With state of the art visuals and gameplay, 1997's Star Fox 64 marked a high point for Nintendo series and the shoot'em up genre in general. 14 years later, can a scene-for-scene, shot-for-shot remake of the original - remastered with 3D visuals and new optional motion controls - repeat the trick?
For those who've never played it, Star Fox puts you in the shoes of Fox McCloud, the leader of a team of mercenaries on a mission to defeat Andross, an ingenious scientist driven to madness and now wreaking chaos across the entire galaxy. The game sees you controlling a number of vehicles, including Fox's standard craft, the Arwing, and an amphibious articulated one called the Landmaster.
Fly by rail
It's largely an on-rails shooter, meaning you're guided along fixed paths through environments, with the ability to manoeuvre and temporarily slow your movement to complete objectives. Other stages of the game, including multiple boss battles, allow you to move freely within a large arena to engage in combat.
Swooping, somersaulting and barrel rolling with the 3DS circle pad is comfortable, instinctive and satisfying, although the gyroscopic controls aren't quite as smooth. While tilting the system works well when making dramatic sweeps across the screen, performing more subtle movements is much tougher and waving the 3DS around reduces the 3D effect.
With improved visuals, Star Fox's varied environments from starry levels to molten and aquatic worlds look better than ever. Explosions are great, the water effects are fantastic and the 3D presentation is always solid, although in some areas the draw distance remains limited, meaning objects only pop up on screen when theye already quite close to you.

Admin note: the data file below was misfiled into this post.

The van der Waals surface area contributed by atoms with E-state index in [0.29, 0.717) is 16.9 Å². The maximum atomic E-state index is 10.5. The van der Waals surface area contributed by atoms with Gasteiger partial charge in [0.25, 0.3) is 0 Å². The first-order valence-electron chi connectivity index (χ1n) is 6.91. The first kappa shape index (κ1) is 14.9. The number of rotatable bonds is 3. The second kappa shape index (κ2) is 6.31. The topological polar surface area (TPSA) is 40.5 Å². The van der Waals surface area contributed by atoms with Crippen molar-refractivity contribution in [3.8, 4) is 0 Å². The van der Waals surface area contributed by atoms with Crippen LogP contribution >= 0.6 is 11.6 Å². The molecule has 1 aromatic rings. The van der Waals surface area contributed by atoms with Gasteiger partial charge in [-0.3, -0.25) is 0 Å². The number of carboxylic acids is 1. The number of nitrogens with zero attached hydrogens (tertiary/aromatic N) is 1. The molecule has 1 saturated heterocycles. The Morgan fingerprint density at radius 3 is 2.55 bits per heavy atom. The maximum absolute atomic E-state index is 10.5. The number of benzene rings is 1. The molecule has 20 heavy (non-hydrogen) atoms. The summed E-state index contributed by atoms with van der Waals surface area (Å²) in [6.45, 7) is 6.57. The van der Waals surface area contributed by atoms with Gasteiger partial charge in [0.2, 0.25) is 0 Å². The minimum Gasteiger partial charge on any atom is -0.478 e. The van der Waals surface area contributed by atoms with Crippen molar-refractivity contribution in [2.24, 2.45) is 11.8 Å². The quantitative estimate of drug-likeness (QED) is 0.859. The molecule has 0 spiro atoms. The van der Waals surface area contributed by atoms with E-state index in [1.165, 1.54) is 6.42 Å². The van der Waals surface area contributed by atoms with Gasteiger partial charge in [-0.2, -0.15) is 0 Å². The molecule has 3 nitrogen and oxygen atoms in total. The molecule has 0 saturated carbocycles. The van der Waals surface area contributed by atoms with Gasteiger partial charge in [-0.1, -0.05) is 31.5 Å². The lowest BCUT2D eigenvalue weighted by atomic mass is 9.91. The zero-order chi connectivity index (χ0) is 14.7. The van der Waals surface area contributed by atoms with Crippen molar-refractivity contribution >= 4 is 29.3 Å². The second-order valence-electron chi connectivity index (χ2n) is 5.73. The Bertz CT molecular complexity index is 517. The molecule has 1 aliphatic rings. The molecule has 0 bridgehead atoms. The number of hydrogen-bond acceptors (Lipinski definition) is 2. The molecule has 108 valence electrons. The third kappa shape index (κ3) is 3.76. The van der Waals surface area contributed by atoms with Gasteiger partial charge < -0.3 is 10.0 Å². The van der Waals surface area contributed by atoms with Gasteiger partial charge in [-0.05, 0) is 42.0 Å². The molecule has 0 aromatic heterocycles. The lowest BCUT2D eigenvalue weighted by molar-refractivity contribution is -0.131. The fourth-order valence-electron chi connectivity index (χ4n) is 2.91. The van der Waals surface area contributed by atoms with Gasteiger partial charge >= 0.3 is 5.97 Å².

It isn't a long game in the traditional sense. With fast-paced, short-lived levels, it a title that perfectly suited to portable play, and with help from your wingmen Peppy, Slippy and Falco (all of whom, like Fox, are cuddly animals), you can blast your way through its seven short missions in just a couple of hours.
A fox, re-mastered
However, the real challenge comes in unlocking the dozen or so tougher planets you probably missed during your first play through. To do so you'll need to complete a variety of objectives, from keeping crew members alive to racking up high scores or flying through a series of rings. With plenty to unlock, plus a new Score Attack mode that lets you revisit any planet and aim for a new high score, Star Fox offers loads of replay value.
It may irk some that Nintendo is relying so heavily on its back catalogue of software when it comes to releasing games for its new handheld, but Star Fox 3DS is a stunning re-mastering of the original, a brilliant game for newcomers to the series and a great trip down memory lane for long-time fans. If all remakes were this good, we'd have no problem playing many more of them.
+ Accessible gameplay.
+ Loads of replay value.
+ A great remake of a brilliant game..
- Voice acting could be better.
- Motion controls can hamper 3D effect.
- Strictly speaking it not a new game.